By: David Sheward
March 18, 2023: Perhaps the most powerful moment in Parade, the stunning revival of Alfred Uhry and Jason Robert Brown’s 1998 musical about the infamous Leo Frank case, is a silent one. Ben Platt, who gives a stirring performance as Frank, a man falsely accused of murdering a young girl, sits silently high up on Dane Laffrey’s evocative set, lit by Heather Gilbert to suggest a jail cell. Platt remains seated at a simple table throughout the intermission with a look of desperation on his face. We know the character’s ultimate fate—Frank was kidnapped and lynched after his sentence was commuted to life in prison—and it makes this unspoken sequence all the more shattering.
What comes before and after is one of the most devastating musical experiences in recent Broadway memory. Platt, last seen on Broadway in his Tony-winning turn in Dear Evan Hansen, delivers another emotionally charged interpretation. He conveys Frank’s transformation from a pinched, emotionally closed husband to a passionate partner to his wife Lucille, beautifully played by Micaela Diamond, who makes a similar sojourn from submissive housewife to fearless defender of her wronged spouse. Platt also gets to have some fun when he enacts the prosecution’s depraved version of Frank, moving his body with honky-tonk hijinks (Lauren Yatango-Grant and Christopher Cree Grant are credited with the bouncy choreography). But these brilliant leads are just two of a remarkable ensemble of cherished Broadway vets. (More on them later.)
When it first opened, Parade was powerful and moving. But this current Broadway revival, a transfer of the recent City Center Encores staging, is twice as impactful given the current polarized political atmosphere. The story follows the real-life case of Frank, a factory supervisor accused of the murder of 13-year-old Mary Phagan, one of his employees, in 1913 Atlanta. Antisemitic hatred swelled against Frank, a Jewish outsider from Brooklyn, and he was convicted on circumstantial evidence and trumped-up testimony. Echoes of our current divided state of affairs can be heard in rallying cries to protect the establishment from wicked, usurping minorities.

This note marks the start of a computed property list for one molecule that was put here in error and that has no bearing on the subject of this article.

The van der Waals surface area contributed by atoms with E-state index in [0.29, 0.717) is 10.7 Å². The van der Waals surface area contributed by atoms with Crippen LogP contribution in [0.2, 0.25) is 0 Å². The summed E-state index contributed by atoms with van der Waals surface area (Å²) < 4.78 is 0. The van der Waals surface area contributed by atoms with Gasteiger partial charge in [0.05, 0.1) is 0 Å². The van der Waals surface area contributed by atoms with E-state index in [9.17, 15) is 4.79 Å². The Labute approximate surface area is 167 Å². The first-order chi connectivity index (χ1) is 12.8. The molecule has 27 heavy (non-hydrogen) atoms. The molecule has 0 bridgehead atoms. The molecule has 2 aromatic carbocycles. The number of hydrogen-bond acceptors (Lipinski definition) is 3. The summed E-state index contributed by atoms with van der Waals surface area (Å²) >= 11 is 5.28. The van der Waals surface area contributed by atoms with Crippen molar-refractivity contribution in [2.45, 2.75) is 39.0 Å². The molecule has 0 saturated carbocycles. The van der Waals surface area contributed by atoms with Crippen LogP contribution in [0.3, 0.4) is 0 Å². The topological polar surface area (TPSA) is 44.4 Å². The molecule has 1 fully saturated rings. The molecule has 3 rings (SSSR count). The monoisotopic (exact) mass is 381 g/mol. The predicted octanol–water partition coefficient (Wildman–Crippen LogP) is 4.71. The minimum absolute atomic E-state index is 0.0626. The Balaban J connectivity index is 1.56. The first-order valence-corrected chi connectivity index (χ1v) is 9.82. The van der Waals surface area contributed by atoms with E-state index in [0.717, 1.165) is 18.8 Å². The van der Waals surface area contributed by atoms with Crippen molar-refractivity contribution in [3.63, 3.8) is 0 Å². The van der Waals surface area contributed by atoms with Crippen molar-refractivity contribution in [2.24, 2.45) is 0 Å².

Seeing Michael Arden’s arresting production is like watching an old newsreel come to life. His staging is fluid and cinematic, blending musical sequences and dramatic scenes seamlessly. Gilbert’s lighting transforms Laffrey’s set which resembles a combination courtroom and reviewing stand into multiple locations while Susan Hilarity’s sepia-toned costumes place us in the right historical period. Sven Ortel’s projections of vintage photographs of the actual principals give context to the traumatizing events from the murder itself to the one-sided trial and its long aftermath, reaching up to the present day in a clever bit of staging that brings the issues addressed into the present moment.
Uhry’s panoramic book offers multiple perspectives on the events with each viewpoint given full weight. Industrialization versus rural lifestyles, political motivations behind the attacks of Frank, power dynamics and historical background reaching back to the Civil War are all part of the rich canvas. Brown’s flavorful score combines a variety of influences, such as jazz, ragtime, blues, and gospel, to reflect that diversity.
The estimable company, led by Platt and Diamond, is among the best on Broadway in the last several years. As Jim Conley, the factory’s African-American janitor who testifies against Frank, Alex Joseph Grayson nearly steals the show with a rapid-fire turn on the witness stand and then almost makes away with it again when he puts across a rough-edged chain-gang lament. Kelli Barrett is heartbreaking as Mary’s grief-stricken mother. Jay Armstrong Johnson gives snap and sass to an opportunist reporter. Paul Alexander Nolan is oily and slick as the racist prosecutor with his eye on the Governor’s mansion. Sean Allan Krill ably displays the conflict faced by the current Governor, torn between expediency in order to stay in office and justice for Frank. Stacie Bono provides sturdy support as his wise wife. Manoel Feliciano colorfully spews volcanic hatred as a demagogic newspaper editor. Danielle Lee Greaves gives soulful heft to the Franks’ housekeeper, forced to give false evidence against her boss. Howard McGillin is vivid as the biased judge and a Confederate soldier. Also praiseworthy are Erin Rose Doyle as Mary who appears as an angel sitting on a trapeze during the trial, Jake Pedersen, Douglas Lyons, Courtnee Carter, Eddie Cooper, and Christopher Gurr. Even the smaller parts, such as Gurr’s elderly prison guard, are given depth.
This is a complex, passionate Parade, reflecting our conflicted past and present. It’s as vital and informative as tonight’s news and just as imperative for viewing if you want to know what’s going on in America.
March 16—Aug. 6. Bernard B. Jacobs Theater, 242 W. 45th St., NYC. Running time: two hours and 40 mins. including intermission. www.telecharge.com.
Photography: Joan Marcus